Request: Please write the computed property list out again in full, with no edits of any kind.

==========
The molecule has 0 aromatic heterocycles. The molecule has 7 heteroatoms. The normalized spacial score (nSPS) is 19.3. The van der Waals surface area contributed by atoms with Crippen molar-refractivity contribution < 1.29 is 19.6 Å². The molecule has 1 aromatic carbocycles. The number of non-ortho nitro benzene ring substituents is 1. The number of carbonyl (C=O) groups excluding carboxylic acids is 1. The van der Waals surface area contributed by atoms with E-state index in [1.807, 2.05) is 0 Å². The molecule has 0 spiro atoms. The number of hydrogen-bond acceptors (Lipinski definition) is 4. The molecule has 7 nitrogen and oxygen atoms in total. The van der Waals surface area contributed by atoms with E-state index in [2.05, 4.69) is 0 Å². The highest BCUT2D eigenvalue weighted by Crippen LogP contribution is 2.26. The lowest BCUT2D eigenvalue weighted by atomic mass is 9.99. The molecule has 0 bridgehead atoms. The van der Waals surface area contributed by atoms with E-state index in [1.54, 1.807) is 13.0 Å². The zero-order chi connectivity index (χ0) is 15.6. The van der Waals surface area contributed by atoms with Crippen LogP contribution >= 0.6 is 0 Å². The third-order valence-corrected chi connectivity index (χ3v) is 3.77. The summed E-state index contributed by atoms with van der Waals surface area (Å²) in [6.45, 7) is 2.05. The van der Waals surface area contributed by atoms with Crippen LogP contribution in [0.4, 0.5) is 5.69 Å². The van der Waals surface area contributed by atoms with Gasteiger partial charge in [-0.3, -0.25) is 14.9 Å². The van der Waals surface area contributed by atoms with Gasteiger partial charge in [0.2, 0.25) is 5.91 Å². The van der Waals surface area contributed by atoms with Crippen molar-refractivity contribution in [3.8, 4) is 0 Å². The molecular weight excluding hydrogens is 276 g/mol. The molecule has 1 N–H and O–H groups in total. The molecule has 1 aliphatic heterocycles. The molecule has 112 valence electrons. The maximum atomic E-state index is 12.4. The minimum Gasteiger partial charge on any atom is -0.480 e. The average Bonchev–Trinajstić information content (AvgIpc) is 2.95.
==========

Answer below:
The molecule has 0 aromatic heterocycles. The molecule has 7 heteroatoms. The normalized spacial score (nSPS) is 19.3. The van der Waals surface area contributed by atoms with Crippen molar-refractivity contribution < 1.29 is 19.6 Å². The molecule has 1 aromatic carbocycles. The number of non-ortho nitro benzene ring substituents is 1. The number of carbonyl (C=O) groups excluding carboxylic acids is 1. The van der Waals surface area contributed by atoms with E-state index in [1.807, 2.05) is 0 Å². The molecule has 0 spiro atoms. The number of hydrogen-bond acceptors (Lipinski definition) is 4. The molecule has 7 nitrogen and oxygen atoms in total. The van der Waals surface area contributed by atoms with E-state index in [2.05, 4.69) is 0 Å². The highest BCUT2D eigenvalue weighted by Crippen LogP contribution is 2.26. The lowest BCUT2D eigenvalue weighted by atomic mass is 9.99. The molecule has 0 bridgehead atoms. The van der Waals surface area contributed by atoms with E-state index in [1.54, 1.807) is 13.0 Å². The zero-order chi connectivity index (χ0) is 15.6. The van der Waals surface area contributed by atoms with Crippen LogP contribution >= 0.6 is 0 Å². The third-order valence-corrected chi connectivity index (χ3v) is 3.77. The summed E-state index contributed by atoms with van der Waals surface area (Å²) in [6.45, 7) is 2.05. The van der Waals surface area contributed by atoms with Crippen LogP contribution in [0.4, 0.5) is 5.69 Å². The van der Waals surface area contributed by atoms with Gasteiger partial charge in [-0.3, -0.25) is 14.9 Å². The van der Waals surface area contributed by atoms with Gasteiger partial charge in [0.2, 0.25) is 5.91 Å². The van der Waals surface area contributed by atoms with Crippen molar-refractivity contribution in [3.8, 4) is 0 Å². The molecular weight excluding hydrogens is 276 g/mol. The molecule has 1 N–H and O–H groups in total. The molecule has 1 aliphatic heterocycles. The molecule has 112 valence electrons. The maximum atomic E-state index is 12.4. The minimum Gasteiger partial charge on any atom is -0.480 e. The average Bonchev–Trinajstić information content (AvgIpc) is 2.95.